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THE ROSEBUD PROJECT

In 1998, the Rosebud Sioux Tribal Council signed a contract allowing Sun Prairie Partnership, an affiliate of Bell Farms, to build the world's third largest hog operation on tribal trust land. In total, the facility would raise 859,000 hogs annually. Another 25,000 breeding sows were planned to be confined in small metal crates.

Many residents of Rosebud Reservation claim the tribal council did not obtain the consent of the people before signing the contract. This sparked a great debate within the Reservation, splitting the tribe in a contentious battle over whether the hog factory should stay on sacred land or be forced to leave.

Incredibly, despite the fact that the operation was to generate a massive waste product, the Bureau of Indian Affairs signed off on the project without requiring an Environmental Impact Statement, as required by law. This provided the basis for a complex four year legal battle which has recently taken a turn in favor of those trying to stop construction of this project.

As with all factory farms, this project would mean misery for the animals raised under the inhumane conditions characterized by confinement "farming". In addition, however, the project is an example of the injustices of corporate agribusiness taking advantage of an impoverished community. As factory farms increasingly find difficulty locating their operations in more traditional farm venues because of environmental issues, these corporations look to move into areas where environmental standards can be compromised. In the Rosebud case this was a sovereign Indian Reservation, but exporting the model to less developed countries is also happening.

Animal Welfare Trust initiated a nine month campaign to increase public awareness of factory farming abuses and to aid the grassroots efforts of the Lakota Indians who live on the Rosebud Reservation.

In December of 2001, Tracy Basile, then Executive Editor of Animal Welfare Trust, traveled to Rosebud and spent three days on the Reservation with a Native family. The research conducted as a result of that trip as well as from other sources resulted in the writing and publication of five articles in various publications. In addition, information packets and several documentaries on factory farming were sent to activists and professors on the reservation. A grant from Animal Welfare Trust enabled another organization to hold a fund raising event in May of 2002 in Westchester County, New York. Robert Kennedy, Jr. of Waterkeeper Alliance was a speaker. The event raised funds that were sent to the South Dakota Peace and Justice Center.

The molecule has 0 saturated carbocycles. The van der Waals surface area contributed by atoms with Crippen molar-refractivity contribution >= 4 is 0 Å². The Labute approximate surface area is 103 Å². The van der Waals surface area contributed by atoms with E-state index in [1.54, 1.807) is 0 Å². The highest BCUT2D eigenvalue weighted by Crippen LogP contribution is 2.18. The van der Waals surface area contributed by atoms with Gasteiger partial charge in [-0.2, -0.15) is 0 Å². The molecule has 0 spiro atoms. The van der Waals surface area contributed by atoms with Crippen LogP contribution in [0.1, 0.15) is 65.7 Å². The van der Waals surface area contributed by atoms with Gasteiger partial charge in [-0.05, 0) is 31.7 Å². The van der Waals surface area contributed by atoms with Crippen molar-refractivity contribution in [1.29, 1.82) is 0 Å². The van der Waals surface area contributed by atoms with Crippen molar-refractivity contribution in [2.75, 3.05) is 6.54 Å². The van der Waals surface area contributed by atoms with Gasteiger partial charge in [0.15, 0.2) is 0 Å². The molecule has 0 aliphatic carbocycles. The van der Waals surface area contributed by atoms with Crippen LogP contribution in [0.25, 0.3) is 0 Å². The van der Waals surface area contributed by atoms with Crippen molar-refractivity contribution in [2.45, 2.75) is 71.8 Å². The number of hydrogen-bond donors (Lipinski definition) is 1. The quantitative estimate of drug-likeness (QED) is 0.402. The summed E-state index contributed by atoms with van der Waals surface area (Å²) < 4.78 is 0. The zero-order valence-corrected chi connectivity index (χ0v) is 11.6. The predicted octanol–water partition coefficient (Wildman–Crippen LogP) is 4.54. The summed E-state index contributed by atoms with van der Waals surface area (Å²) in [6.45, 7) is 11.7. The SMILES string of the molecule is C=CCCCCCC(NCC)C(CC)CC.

We are hopeful that these efforts helped raise the public and Tribal awareness of the great harm that would be inflicted on animals, humans and the environment by allowing this project to move forward. Animal Welfare Trust will continue to look for ways to help raise public awareness of the realities of factory farming. Once exposed, we believe the public will reject such inhumane and environmentally destructive methods of raising animals.

The legal battle at Rosebud has been complex and has taken many twists and turns. After originally siding with Sun Prairie in support of the project, the Tribe changed its stand against the project after the election of a new Tribal Council. The U.S. District Judge originally ruled that the federal government and environmental groups could not interfere with the development of the hog farm. But an appeals court then struck down that order. Sun Prairie appealed that order to the U.S. Supreme Court. On February 25, 2003 the U.S. Supreme Court refused to hear the case. There remains a second lawsuit which was filed in 2002 contending that federal and tribal agencies have unconstitutionally interfered with the hog farm and should be liable for any Sun Prairie losses if the operation is shut down.

As it stands, there is more reason than ever to be encouraged that this hog project will be shut down. The project has been on hold, with only two of the proposed thirteen sites having been built and put into operation. A victory at Rosebud would be a major statement to corporate farming that illegal attempts to locate projects will be exposed and not tolerated. There were a number of groups that supported the legal campaign at Rosebud, including Humane Farming Association. Animal Welfare Trust was not involved in funding the legal campaign, per se. These groups should be applauded for their efforts on this campaign.